City plans to fund real-time crime center – Tallahassee Reports

At its next meeting on Wednesday, September 7, the Tallahassee City Commission will consider funding for the Capital Region Real Time Crime Center (the Center).

The Center will be funded through an equal and shared distribution of costs by the funding entities. The City’s share of joint operating expenses is estimated at $108,569 for FY23, with up to $26,000 in annual recurring costs over the next four years.

The real-time crime center

The Tallahassee Police Department (TPD) recently partnered with the Leon County Sheriff’s Office (LCSO) and Florida State University Police Department (FSU-PD) to create the center.

The Center’s mission is to improve communication, intelligence sharing, and coordination among state, county, and city law enforcement agencies in Leon County.

The center will be equipped with advanced video analytics systems and robust intelligence solutions to improve how local law enforcement serves the Tallahassee community. The Center will have access to more than 1,000 cameras across county and city limits and will use GIS mapping and a Global Positioning System (GPS) to help establish officers’ perimeters when a suspect is fleeing.

The center will have a command dashboard that can aggregate data feeds from multiple sources, including public safety camera systems (PSCS), automated license plate readers (APLR), Automatic Vehicle Locator (AVL), Computer Aided Dispatch (CAD) systems, Law Enforcement Records Management (RMS) systems, as well as open source data.

Hardware from these systems serves as sources of evidence in criminal investigations and prosecutions.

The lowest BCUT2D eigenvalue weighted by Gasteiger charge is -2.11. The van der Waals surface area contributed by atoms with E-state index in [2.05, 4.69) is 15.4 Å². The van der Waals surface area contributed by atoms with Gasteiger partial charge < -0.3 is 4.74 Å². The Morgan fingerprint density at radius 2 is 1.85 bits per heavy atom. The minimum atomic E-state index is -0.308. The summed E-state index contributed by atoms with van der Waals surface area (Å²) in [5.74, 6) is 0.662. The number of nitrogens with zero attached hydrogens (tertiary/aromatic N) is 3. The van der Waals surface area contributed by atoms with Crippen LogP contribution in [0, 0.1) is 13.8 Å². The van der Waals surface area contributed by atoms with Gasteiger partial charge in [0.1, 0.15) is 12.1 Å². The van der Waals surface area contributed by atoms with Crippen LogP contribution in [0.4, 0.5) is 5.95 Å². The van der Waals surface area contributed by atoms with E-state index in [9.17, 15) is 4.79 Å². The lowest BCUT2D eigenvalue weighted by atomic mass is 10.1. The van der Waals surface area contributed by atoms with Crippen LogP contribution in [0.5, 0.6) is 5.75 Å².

Dissemination of information in real time

The agenda item provides an example of how real-time newscasting can be used by law enforcement.

Scenario Example 1 of applicability

Officers are dispatched to a shooting that occurred on ABC Street where there is a Public Security Camera System (PSCS) within 0.25 miles of the shooting scene. Immediately, CR-RTCC analysts review the DAC call notes and find that a silver sedan was seen by witnesses quickly leaving the scene. Analysts reviewing the PSCS observe a silver Ford Taurus with a Seminole decal in the rear window driving in the immediate area prior to the shooting incident. Analysts check automatic license plate readers (ALPRs) and determine that a silver bull with a Seminole sticker in the rear window was captured on an ALPR approximately 3 km and 10 minutes after the shooting. The information on the sticker is transmitted to the officers on site. When questioned, two witnesses remember seeing a large sticker on the rear windshield. The analysts provide officers with information on the tag of the potential suspect/witness vehicle. The vehicle is seen by officers from another district when a traffic violation is observed and a traffic stop is attempted. The driver flees from officers and is eventually found crushed several blocks away with spent casings inside. CR-RTCC analysts, using an automatic vehicle locator and global positioning system, established a perimeter for response officers. After tracking K-9, a suspect is located.

In this scenario, investigative information was obtained and public safety was enhanced knowing that the vehicle may have been involved.

Currently, without the real-time support of the CR-RTCC, the initial review of DAC call notes and an LPR requires more processing time from detectives. By leveraging CR-RTCC, TPD will be able to identify and expedite the arrest of suspects. Center-trained law enforcement analysts will also be able to identify crime patterns in real time.

Municipal commission action

The agenda item notes that the Center is nearing completion and will be ready for occupancy by the end of September 2022.

To finalize the interagency agreement, City staff seek permission from the City Manager, or designate, to sign a Memorandum of Understanding on behalf of the City of Tallahassee with the City’s Board of Directors. Florida State University and the Leon County government for establishing and funding the Center.

Comments are closed.